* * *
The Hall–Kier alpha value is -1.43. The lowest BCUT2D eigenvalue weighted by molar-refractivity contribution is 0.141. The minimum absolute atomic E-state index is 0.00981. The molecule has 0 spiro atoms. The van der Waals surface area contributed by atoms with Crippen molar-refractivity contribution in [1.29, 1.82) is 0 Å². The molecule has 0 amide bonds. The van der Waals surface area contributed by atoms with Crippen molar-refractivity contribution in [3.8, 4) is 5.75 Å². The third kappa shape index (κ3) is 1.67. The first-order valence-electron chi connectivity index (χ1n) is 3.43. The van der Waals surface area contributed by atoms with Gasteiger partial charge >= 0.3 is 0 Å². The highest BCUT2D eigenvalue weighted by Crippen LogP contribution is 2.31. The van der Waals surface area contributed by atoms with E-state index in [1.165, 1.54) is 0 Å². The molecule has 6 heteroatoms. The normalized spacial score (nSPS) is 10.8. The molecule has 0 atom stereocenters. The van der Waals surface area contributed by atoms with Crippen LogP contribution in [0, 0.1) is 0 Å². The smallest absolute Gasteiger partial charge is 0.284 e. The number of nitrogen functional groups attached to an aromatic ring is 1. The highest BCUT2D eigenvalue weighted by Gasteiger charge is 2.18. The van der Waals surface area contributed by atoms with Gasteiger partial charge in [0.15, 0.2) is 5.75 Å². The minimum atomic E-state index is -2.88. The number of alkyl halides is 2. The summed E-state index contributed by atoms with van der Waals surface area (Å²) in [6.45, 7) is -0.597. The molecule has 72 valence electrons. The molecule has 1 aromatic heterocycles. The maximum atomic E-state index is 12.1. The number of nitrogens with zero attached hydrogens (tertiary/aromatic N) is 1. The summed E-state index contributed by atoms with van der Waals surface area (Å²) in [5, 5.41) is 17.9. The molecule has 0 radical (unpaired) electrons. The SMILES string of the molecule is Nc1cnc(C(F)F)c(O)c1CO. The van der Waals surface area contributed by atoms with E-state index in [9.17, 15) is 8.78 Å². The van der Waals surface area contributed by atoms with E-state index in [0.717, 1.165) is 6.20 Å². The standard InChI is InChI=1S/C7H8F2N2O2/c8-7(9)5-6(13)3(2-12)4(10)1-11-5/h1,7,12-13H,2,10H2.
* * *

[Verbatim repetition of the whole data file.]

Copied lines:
The Hall–Kier alpha value is -1.43. The lowest BCUT2D eigenvalue weighted by molar-refractivity contribution is 0.141. The minimum absolute atomic E-state index is 0.00981. The molecule has 0 spiro atoms. The van der Waals surface area contributed by atoms with Crippen molar-refractivity contribution in [1.29, 1.82) is 0 Å². The molecule has 0 amide bonds. The van der Waals surface area contributed by atoms with Crippen molar-refractivity contribution in [3.8, 4) is 5.75 Å². The third kappa shape index (κ3) is 1.67. The first-order valence-electron chi connectivity index (χ1n) is 3.43. The van der Waals surface area contributed by atoms with Gasteiger partial charge >= 0.3 is 0 Å². The highest BCUT2D eigenvalue weighted by Crippen LogP contribution is 2.31. The van der Waals surface area contributed by atoms with E-state index in [1.165, 1.54) is 0 Å². The molecule has 6 heteroatoms. The normalized spacial score (nSPS) is 10.8. The molecule has 0 atom stereocenters. The van der Waals surface area contributed by atoms with Crippen LogP contribution in [0, 0.1) is 0 Å². The smallest absolute Gasteiger partial charge is 0.284 e. The number of nitrogen functional groups attached to an aromatic ring is 1. The highest BCUT2D eigenvalue weighted by Gasteiger charge is 2.18. The van der Waals surface area contributed by atoms with Gasteiger partial charge in [0.15, 0.2) is 5.75 Å². The minimum atomic E-state index is -2.88. The number of alkyl halides is 2. The summed E-state index contributed by atoms with van der Waals surface area (Å²) in [6.45, 7) is -0.597. The molecule has 72 valence electrons. The molecule has 1 aromatic heterocycles. The maximum atomic E-state index is 12.1. The number of nitrogens with zero attached hydrogens (tertiary/aromatic N) is 1. The summed E-state index contributed by atoms with van der Waals surface area (Å²) in [5, 5.41) is 17.9. The molecule has 0 radical (unpaired) electrons. The SMILES string of the molecule is Nc1cnc(C(F)F)c(O)c1CO. The van der Waals surface area contributed by atoms with E-state index in [9.17, 15) is 8.78 Å². The van der Waals surface area contributed by atoms with E-state index in [0.717, 1.165) is 6.20 Å². The standard InChI is InChI=1S/C7H8F2N2O2/c8-7(9)5-6(13)3(2-12)4(10)1-11-5/h1,7,12-13H,2,10H2.